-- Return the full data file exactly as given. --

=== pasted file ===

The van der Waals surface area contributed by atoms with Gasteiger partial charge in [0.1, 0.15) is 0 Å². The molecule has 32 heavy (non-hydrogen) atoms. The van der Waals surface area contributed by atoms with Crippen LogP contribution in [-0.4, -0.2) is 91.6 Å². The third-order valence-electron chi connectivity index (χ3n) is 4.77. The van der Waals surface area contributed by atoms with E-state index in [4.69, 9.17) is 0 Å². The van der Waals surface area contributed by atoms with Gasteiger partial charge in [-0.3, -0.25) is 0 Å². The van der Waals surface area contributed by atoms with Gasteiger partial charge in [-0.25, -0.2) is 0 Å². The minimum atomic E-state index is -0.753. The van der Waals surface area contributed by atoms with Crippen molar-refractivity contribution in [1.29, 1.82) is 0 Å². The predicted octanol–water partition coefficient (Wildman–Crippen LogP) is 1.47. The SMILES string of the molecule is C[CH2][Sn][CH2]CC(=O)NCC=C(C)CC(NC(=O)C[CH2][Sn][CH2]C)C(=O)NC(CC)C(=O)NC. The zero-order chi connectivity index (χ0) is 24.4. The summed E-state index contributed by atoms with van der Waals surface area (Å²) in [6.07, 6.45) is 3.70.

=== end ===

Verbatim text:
The van der Waals surface area contributed by atoms with Gasteiger partial charge in [0.1, 0.15) is 0 Å². The molecule has 32 heavy (non-hydrogen) atoms. The van der Waals surface area contributed by atoms with Crippen LogP contribution in [-0.4, -0.2) is 91.6 Å². The third-order valence-electron chi connectivity index (χ3n) is 4.77. The van der Waals surface area contributed by atoms with E-state index in [4.69, 9.17) is 0 Å². The van der Waals surface area contributed by atoms with Gasteiger partial charge in [-0.3, -0.25) is 0 Å². The van der Waals surface area contributed by atoms with Gasteiger partial charge in [-0.25, -0.2) is 0 Å². The minimum atomic E-state index is -0.753. The van der Waals surface area contributed by atoms with Crippen molar-refractivity contribution in [1.29, 1.82) is 0 Å². The predicted octanol–water partition coefficient (Wildman–Crippen LogP) is 1.47. The SMILES string of the molecule is C[CH2][Sn][CH2]CC(=O)NCC=C(C)CC(NC(=O)C[CH2][Sn][CH2]C)C(=O)NC(CC)C(=O)NC. The zero-order chi connectivity index (χ0) is 24.4. The summed E-state index contributed by atoms with van der Waals surface area (Å²) in [6.07, 6.45) is 3.70.